From last year’s gay march to the protest of the self-employed, it is obvious that, in Cuba, citizens are waking up from their induced lethargy.

The Cuban dictators didn’t release Luis Manuel Otero Alcántara. In fact, they freed themselves from him. At least, that’s what they’re trying to do now, by opening the gate of the cell where they thought they had isolated and silenced him. Yet the voice of Luis Manuel got multiplied into those of thousands who condemned the barbarianism of persecuting his voice, his art, his dignity. He was never better accompanied.

In a matter of hours Luisma, as his old and new friends call him, had cornered them from his cell.

They underestimated him. Wasn’t he a black, poor artist who was arrested as he intended to take part in a kissing demonstration to protest the latest act of official homophobia? That’s what they thought. “Who would come to defend someone like that?”, they assumed. “Death to culture and to otherness!”, they shouted. But this time the silence became thunderous. And they began to feel isolated even by those who apparently recognized – finally! – that, if today they came for Luisma, they could well come for them tomorrow.

The whole Cuban society mirrored in this shocking abuse of the police State against a simple citizen. Inside and outside the Island, quite a few of those who ─even now─ keep searching for words to justify their silence, felt uncomfortable with their complicity. It was simply too much. This time they could not blame Washington for such an outrage against a resident of the humble Old Havana San Isidro neighborhood. The so-called “revolution of the humble, by the humble and for the humble” had dropped its last fig leaf.

Luisma’s performance laid them bare. He forced them to show both Cuban society and the whole world their mafia-like and totalitarian essence. Luis Manuel’s serene smile disarmed them. Their handguns and police sticks proved worthless against him. During early morning hours, the regime’s minions, those gangsters who feel powerful inside their police stations and patrol cars, had to take him back to his friends, to his people. A people that is just beginning to discover its strength.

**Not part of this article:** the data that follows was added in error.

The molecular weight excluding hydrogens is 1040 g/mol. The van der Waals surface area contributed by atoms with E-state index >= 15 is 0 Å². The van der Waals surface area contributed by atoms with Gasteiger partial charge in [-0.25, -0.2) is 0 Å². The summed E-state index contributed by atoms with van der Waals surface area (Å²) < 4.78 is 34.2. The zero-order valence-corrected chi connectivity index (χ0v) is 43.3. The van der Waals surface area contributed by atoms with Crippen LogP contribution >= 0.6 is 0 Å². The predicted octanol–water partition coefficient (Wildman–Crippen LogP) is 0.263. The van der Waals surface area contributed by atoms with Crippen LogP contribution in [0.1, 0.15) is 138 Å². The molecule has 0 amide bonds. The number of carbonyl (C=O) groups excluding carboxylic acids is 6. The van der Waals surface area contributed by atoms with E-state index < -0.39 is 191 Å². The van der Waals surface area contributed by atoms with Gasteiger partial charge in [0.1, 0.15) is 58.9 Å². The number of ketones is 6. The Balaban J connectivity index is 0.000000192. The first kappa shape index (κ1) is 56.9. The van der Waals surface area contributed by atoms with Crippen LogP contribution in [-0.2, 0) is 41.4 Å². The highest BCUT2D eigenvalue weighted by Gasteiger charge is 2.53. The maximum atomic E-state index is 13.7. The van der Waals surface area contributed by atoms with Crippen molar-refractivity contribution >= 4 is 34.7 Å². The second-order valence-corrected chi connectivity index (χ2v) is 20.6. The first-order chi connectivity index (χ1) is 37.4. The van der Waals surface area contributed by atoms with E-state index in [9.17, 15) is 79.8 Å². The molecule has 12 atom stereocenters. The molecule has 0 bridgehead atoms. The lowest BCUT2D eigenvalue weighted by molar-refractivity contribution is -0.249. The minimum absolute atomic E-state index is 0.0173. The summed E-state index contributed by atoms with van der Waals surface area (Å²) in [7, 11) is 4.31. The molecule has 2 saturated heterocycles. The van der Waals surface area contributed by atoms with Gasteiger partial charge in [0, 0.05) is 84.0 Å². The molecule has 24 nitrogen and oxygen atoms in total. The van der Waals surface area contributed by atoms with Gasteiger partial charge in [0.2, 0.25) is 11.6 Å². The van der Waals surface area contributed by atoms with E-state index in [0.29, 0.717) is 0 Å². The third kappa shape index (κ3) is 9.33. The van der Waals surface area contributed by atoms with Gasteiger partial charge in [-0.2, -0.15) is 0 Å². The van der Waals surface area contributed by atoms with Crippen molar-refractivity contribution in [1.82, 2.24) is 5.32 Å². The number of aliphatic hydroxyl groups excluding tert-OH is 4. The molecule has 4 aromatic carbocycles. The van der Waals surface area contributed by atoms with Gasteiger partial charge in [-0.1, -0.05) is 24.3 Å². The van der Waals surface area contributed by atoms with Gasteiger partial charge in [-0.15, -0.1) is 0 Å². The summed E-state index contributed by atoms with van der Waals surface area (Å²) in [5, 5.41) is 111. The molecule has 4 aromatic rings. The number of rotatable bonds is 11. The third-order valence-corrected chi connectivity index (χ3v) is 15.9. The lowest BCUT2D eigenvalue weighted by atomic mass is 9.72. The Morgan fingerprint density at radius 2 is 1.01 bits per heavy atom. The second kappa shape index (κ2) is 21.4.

From last year’s gay march ─ the indisputable vanguard of this national wave of unsubmissive dignity ─ to the recent protest by the self-employed in central Cuba’s Santa Clara, it becomes increasingly obvious that the citizens are waking up from their induced lethargy and saying NO to the prospect of staying helplessly on their  knees.

Homeless families who occupy abandoned State-owned buildings; residents who block Old Town streets demanding restoration of the water service; neighbors who protest against government procrastination in the face of all-out environmental filthiness; filmmakers who withdraw from official competitions in solidarity with censored colleagues; academics who become fed up with being invited to discuss only what the honchos consider appropriate, where they deem is appropriate and in the way they deem is appropriate. Even exiles who discover the future negotiating power of their financial and human capital! As a famous Castroist barricade speech read, “This massive humankind has said ‘Enough!’ and started to walk.”

Luisma’s unsubmissive dignity has reminded everyone that the changes that the Cuban people need can indeed be achieved, and that, to achieve them, they don’t need authorization from the power elite.

It is without them, despite them, that change is already underway. The first thing that needed to change was the passive resignation of the citizens. That is already happening, thanks, among others, to self-respectful and unsubmissive artists such as Luis Manuel Otero Alcántara.

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